As a small business owner, you likely take on multiple roles in your organization. From staff bookkeeper to social media manager, you may find yourself doing a little bit of everything. But you’re only one person, and though you need to be aware of everything that’s going on in your business, that doesn’t mean you need to or should be doing it all.
We’ve sought a lot of feedback from women who are running businesses or planning startups to help develop relevant content for Wobizzle.com. A few of those sources offered cautionary tales of lessons learned the hard way because they applied the DIY method in areas of their businesses where they really didn’t have expertise.
It’s tough when you are working with a very limited budget (or no budget at all) to allocate funds to something that you think you might be able to do yourself, but you need to consider whether doing the job yourself will truly save you money. Here are a few questions to ask to help you decide whether to roll up your sleeves or call in a pro.
Do You Have the Money to Spend? Of course, this is the first question that needs answered. If you don’t have the money to spend, then you may need to take on the task yourself. But before you jump in, ask yourself how important the project is to your business right now. If it’s mission critical, then you may want to proceed on your own. If it’s something that is not an immediate priority, consider putting it on hold until you have the resources to get it done right.
If cash flow is low, consider trade. Some freelancers or other small business owners might be open to trading services. For example, my hair stylist has a standing line of trade with a massage therapist. Their hourly rates are compatible so she trades a haircut for a massage on a regular basis. Always approach a trade proposal on the front end, to make sure the service provider is open to the idea. And, you may want to get the agreement in writing so both you and your provider know what to expect.
Do You Have the Skills? If you’re operating on a shoestring budget, but have a knack for bookkeeping, it might be a good decision to do that yourself until you have the cash flow to hire it out. But if numbers aren’t your thing, you will be much better off if you call in a professional. The same goes for tech tasks like IT and website development, and creative services like graphic design, copywriting, etc.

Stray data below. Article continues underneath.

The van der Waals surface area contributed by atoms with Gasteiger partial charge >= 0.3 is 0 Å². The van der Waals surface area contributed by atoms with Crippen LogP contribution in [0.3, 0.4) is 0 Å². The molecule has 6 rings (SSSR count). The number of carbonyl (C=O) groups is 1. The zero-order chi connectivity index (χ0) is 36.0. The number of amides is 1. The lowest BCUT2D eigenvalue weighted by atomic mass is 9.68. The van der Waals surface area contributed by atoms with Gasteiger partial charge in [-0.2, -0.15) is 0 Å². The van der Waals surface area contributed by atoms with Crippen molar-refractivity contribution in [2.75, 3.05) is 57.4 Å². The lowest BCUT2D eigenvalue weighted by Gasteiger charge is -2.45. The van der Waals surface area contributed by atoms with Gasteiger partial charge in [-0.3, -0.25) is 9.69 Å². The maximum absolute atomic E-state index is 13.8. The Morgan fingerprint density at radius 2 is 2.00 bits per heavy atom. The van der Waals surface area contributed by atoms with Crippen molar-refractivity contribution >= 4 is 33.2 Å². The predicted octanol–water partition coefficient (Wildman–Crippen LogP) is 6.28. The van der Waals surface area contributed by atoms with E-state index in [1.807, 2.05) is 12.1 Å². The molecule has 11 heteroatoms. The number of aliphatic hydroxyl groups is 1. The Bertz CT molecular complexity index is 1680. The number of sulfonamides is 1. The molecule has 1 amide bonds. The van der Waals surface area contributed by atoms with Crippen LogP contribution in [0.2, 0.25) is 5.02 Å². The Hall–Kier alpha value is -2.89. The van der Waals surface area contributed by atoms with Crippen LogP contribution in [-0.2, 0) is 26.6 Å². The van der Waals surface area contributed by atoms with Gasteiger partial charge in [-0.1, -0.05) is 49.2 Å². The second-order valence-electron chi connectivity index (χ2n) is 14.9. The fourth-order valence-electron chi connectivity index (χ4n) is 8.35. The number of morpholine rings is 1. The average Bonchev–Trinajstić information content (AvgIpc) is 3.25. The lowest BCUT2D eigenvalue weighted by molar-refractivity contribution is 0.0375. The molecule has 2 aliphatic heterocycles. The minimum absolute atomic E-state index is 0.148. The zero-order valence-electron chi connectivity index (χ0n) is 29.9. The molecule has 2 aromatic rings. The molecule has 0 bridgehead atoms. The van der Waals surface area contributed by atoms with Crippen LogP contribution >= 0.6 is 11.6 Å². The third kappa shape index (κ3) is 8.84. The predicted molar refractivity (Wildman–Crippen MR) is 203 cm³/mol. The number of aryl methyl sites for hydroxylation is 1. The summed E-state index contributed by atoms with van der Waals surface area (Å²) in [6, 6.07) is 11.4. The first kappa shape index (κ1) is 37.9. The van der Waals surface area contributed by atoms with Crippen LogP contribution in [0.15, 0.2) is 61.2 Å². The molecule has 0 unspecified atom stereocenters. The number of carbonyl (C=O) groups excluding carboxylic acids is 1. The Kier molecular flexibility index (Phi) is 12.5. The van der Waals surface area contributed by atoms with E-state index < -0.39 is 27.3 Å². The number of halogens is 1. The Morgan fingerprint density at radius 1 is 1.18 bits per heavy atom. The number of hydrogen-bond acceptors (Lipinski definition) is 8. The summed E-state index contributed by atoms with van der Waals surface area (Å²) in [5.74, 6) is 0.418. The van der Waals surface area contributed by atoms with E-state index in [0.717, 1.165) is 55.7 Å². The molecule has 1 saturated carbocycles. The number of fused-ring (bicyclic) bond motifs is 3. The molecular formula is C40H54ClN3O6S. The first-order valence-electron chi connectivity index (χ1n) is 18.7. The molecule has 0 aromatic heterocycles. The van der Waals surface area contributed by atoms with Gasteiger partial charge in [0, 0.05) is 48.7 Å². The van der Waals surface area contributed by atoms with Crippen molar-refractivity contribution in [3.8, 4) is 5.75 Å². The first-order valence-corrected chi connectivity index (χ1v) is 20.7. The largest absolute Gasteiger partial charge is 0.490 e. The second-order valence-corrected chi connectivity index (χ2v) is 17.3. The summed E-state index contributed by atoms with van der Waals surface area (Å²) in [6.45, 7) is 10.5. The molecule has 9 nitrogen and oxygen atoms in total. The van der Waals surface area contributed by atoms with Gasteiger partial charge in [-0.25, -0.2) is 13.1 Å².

Freelancers can often be a more affordable option than hiring the services of a larger organization. Put an appeal out within your network to find quality freelancers in the areas where you need help. Websites like Upwork can also help connect you with professionals that can provide the services you need at rates you can afford.
What’s Your Time Worth? Knowing the value of your time is critical. Consider how much time it will take you to complete the task or project and what that equals in lost revenue. If you could be generating revenue for your business instead, or if your time/talent could be better spent doing something else to grow your business, then it’s worth the investment to outsource the job to a professional.
Making good choices about where you spend your money and your time are critical to the ongoing success of your business. Keep in mind, if you choose to go the DIY route on tasks or projects where you lack expertise, you may end up having to pay a professional to clean up your mess later, which could cost you more than it would have to have them do it in the first place.